BLOGTEMBER DAY 23: Currant(less) Scones

Friday, September 23rd: A family recipe (if grandma allows, of course!).

Chances are, if you know me in person, you’ve either been force-fed some of my homemade baked goods or received a gifted container stuffed with cookies and/ or pastries. I love to bake. And I don’t mean to toot my own horn (or… set off my own egg timer) but I am really good.

Back in the day I was a very proud owner of an Easy Bake Oven. However, after I used up all the little packages and the set of refills, my parents realized it was probably cheaper to just let me bake in the normal oven with normal, preservative free ingredients.

Ever since, I’ve been addicted to baking. It’s actually probably a character flaw. Last night I made banana bread with frozen bananas so they weren’t very photogenic. Naturally, I had to bake again today for this blog post. Such a huge sacrifice, I know.

The first thing I learned to make from scratch are scones. My mom is from Ireland and my dad’s family is English and Scottish, so there was always a lot of tea and scones in our household. I made them for my second grade class when we had to do a presentation on our heritages. And bribery is best served in the form of baked goods, of course.

This is the one and only recipe I have completely memorized, although I was taught how to do it without the actual recipe so the way I make them actually deviates quite a bit from what’s in the book… but “eyeballing” isn’t a very satisfactory unit of measurement so I got out the cookbook to be a little more official.

The university student in me feels gross about not citing this recipe, even though the publishing minor in me also knows that technically recipes themselves are not copyrighted and can be reproduced because they are simply a list of ingredients. In any case, the recipe this comes from can be found in the 1987 edition of Company’s Coming (Holiday Entertainment) which is a Canadian (Edmonton, Alberta specifically) cookbook by Jean Paré. I resisted putting that in MLA citation format for you.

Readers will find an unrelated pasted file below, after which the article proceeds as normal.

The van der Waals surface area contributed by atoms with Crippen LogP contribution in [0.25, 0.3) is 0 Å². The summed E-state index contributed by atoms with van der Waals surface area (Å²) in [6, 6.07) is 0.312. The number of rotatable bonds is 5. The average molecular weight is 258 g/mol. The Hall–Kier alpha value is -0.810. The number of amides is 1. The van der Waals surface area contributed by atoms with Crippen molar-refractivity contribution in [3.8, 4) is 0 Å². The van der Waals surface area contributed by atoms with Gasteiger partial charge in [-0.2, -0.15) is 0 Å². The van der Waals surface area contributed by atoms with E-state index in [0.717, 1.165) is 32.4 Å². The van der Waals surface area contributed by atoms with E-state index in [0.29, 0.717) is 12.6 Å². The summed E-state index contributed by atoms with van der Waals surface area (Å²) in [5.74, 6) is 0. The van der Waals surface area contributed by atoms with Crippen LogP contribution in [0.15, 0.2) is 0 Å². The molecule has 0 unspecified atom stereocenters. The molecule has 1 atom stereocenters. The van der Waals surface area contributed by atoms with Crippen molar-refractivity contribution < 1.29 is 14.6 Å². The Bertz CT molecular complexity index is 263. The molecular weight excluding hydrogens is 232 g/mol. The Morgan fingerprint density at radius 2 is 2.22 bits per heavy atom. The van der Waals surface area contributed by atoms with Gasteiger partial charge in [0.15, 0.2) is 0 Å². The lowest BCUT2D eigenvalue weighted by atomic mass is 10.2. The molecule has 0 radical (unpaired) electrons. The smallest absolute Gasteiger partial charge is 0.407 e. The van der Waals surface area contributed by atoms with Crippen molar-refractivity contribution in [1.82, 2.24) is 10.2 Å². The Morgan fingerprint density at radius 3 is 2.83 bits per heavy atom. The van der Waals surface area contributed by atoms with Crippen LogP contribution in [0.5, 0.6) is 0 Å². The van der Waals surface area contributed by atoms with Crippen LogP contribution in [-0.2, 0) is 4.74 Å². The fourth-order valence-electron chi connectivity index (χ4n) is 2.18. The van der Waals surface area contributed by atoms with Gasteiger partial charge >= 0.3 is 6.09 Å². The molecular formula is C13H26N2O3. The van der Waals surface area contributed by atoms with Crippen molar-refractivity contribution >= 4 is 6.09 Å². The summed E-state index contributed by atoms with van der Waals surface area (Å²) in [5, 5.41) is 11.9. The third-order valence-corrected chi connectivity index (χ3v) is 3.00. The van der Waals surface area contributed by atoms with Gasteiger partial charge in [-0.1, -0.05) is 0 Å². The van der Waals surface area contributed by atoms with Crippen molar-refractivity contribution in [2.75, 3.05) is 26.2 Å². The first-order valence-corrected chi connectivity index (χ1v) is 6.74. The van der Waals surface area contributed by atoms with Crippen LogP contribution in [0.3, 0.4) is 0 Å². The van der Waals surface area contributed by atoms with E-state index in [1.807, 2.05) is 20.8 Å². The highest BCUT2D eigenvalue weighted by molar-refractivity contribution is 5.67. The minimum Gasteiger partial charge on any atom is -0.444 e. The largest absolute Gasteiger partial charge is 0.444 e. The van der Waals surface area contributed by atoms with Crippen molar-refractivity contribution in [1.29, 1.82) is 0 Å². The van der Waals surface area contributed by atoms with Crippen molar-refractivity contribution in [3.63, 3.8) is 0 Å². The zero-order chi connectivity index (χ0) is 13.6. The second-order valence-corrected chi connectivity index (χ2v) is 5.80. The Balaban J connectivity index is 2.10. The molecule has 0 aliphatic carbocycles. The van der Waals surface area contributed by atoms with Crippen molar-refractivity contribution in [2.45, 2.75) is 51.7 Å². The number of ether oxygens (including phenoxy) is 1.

• 2 cups all-purpose flour

  • 1/4 cup granulated sugar

  • 4 tsp baking powder

  • 1/2 tsp salt

  • 1/4 cup cold butter/ margarine

  • 1/2 cup currants

  • 1 egg

  • milk for brushing tops

  • granulated sugar for sprinkling

Generally I double this recipe but for the purpose of this post I stuck to the measurements in the book. Also, I don’t use the egg and I prefer scones without anything in them so I don’t use currants either. However, most of my family loves the scones with raisins and I’ve made them with blueberries a few times. Sometimes my mom mixes in lemon juice. It’s a very easy and forgiving recipe. This is also the only thing I bake where I don’t use the KitchenAid mixer (AKA my one true love). It’s just easier by hand.

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The first step is to mix all the dry ingredients together in a large bowl. img_1141

After the dry ingredients are combined, add the margarine and cut it with a fork until the mixture is crumbly. This is when you’d add the currants (or whatever additives you prefer) if you want. At this point, make a well in the middle by moving the dough (pre-dough?) to the sides of the bowl. This was always my favourite part as a kid! The well is magic.img_1142 Pour milk (mixed with a frothy, beaten egg if you wish to use it) into your newly dug well and stir until a slightly tacky dough is formed. img_1143

Scoop the dough out and place it on a lightly floured surface. As kids when my mom made these, we got to each make our own “scone” like a little Play-Doh creature. img_1144

Kneed the dough and shape it into a circle. Divide the circle in half and cut each into thirds.img_1145 img_1146

Place pieces on a greased cookie sheet, spacing them apart as much as the space will allow.


Brush the top of the scones with milk and sprinkle sugar on top.img_1148 img_1149 img_1150

Lastly, poke a fork (or other such utensil) into the top of each scone. img_1152

Bake at 425°F  (220°C). The recipe says for 15 minutes but I do 12. It depends how you like them, for a golden brown and more flakey texture I would go for 15-18 minutes depending on the oven. img_1154

When they have risen and obtained your desired level of golden brown-ness, take them off the cookie sheet and try one fresh out of the oven!img_1155 img_1156  img_1158

Scones can be enjoyed plain, but are also good with butter and jam as well! Pour yourself a cup of tea, serve, and enjoy!

(Yields 12 scones)

Thank you so much for reading this post… Bon appétit!

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